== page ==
Gores Celebrate 30th Anniversary
BETHANY BEACH, Del. (AP) _ They weren’t spotted at the salt-water taffy stand. Ditto at the bookstore. The only clue that Vice President Al Gore and his wife, Tipper, were here for a romantic getaway was the Secret Service agents huddled on the beach under umbrellas in the chill, spritzing drizzle.
The Gores’ 30th wedding anniversary celebration here may have been their last hurrah _ for now, anyway _ to utter privacy.
Having weekended on the Delaware shore several times before in anonymity, the couple took on this trip their first step toward accommodating the growing pains that come with wrapping up the Democratic presidential nomination and, perhaps, heading to the White House next year.
For the first time, they notified reporters _ albeit reluctantly _ of their vacation travel, brought a press aide along, and invited a small press pool to stand by at the Harborview Motel in the event of an emergency.
``We’re respecting their privacy and certainly available if they need anything,″ White House vice presidential spokeswoman Jodi Sakol said from the Harborview, less than a mile from the cul de sac of oceanfront homes where the Gores were borrowing campaign chairman Tony Coelho’s impressive digs. ``But we have no plans to be in touch with them,″ Sakol added.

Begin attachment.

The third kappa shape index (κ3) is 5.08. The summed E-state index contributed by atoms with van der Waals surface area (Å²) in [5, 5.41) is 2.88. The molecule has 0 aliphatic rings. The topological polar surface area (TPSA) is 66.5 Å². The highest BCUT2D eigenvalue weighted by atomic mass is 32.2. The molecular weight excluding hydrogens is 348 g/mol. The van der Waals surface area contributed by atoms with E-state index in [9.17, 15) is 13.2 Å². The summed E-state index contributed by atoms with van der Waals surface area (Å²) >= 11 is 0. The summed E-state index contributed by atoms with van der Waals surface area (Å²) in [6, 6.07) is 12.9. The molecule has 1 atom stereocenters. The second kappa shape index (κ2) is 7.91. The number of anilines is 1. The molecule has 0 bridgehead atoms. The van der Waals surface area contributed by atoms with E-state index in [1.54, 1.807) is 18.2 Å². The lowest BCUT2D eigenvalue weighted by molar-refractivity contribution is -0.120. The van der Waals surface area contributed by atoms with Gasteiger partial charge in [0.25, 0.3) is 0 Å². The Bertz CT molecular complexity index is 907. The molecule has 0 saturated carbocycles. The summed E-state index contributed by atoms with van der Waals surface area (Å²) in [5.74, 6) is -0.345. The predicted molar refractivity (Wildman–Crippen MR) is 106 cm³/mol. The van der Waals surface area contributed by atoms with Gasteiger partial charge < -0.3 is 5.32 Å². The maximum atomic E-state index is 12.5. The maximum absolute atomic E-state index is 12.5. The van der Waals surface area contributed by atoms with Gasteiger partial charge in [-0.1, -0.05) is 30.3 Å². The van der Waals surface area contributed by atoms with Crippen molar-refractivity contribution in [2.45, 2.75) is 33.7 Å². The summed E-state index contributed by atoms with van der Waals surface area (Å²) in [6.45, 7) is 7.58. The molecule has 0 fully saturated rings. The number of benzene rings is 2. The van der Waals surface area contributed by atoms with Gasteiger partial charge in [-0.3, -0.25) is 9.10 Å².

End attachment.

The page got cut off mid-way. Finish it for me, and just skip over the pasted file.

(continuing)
Bob Sublett, 73, playing cards at the cash register inside Bayberry Package Store about a mile down the beach from where the Gores’ were staying, said he sympathized with their yearning for privacy. But if the vice president wants the top job, Sublett added, he’s got to face reality.
``This goes with the territory. You’ve got to realize if you want the job, you give up a lot of your personal life. The president of the United States is too important a person for him to go anywhere and not have people know where he is if a crisis does come up,″ Sublett said.
In the past year, Gore climbed Mount Rainier with his son, Albert III, took a secret primary-season weekend in Florida with his wife, and mysteriously scuttled a campaign trip for what was later disclosed to be a visit with a sick friend _ all with steadfast insistence it was nobody’s business. The president, by contrast, does not leave the White House gate without a contingent of aides and a ``pool,″ or group, of reporters.
Mrs. Gore has said in recent interviews that, if her husband wins in November, she would hope to lower the blinds on what has become the White House fishbowl so that the First Family could, say, go out to the movie theater or volunteer in the community _ as the Gores do now _ without everyone knowing it.
Behind the counter at Bethany Beach Books, Lee Grace was one who had no idea the Gores were recreating a stone’s throw away. But given their reluctance to the 24-hour spotlight, Grace had an appropriate book recommendation: ``The Worst-Case Scenario Survival Handbook″ by Joshua Piven and David Borgenicht.
It advises how to escape a bear attack, Grace said. ``If you’re at Camp David (the presidential retreat) what if a big black bear comes along?″
The book is even better, Grace added, for women like Mrs. Gore ``because it tells how to hot-wire a car.″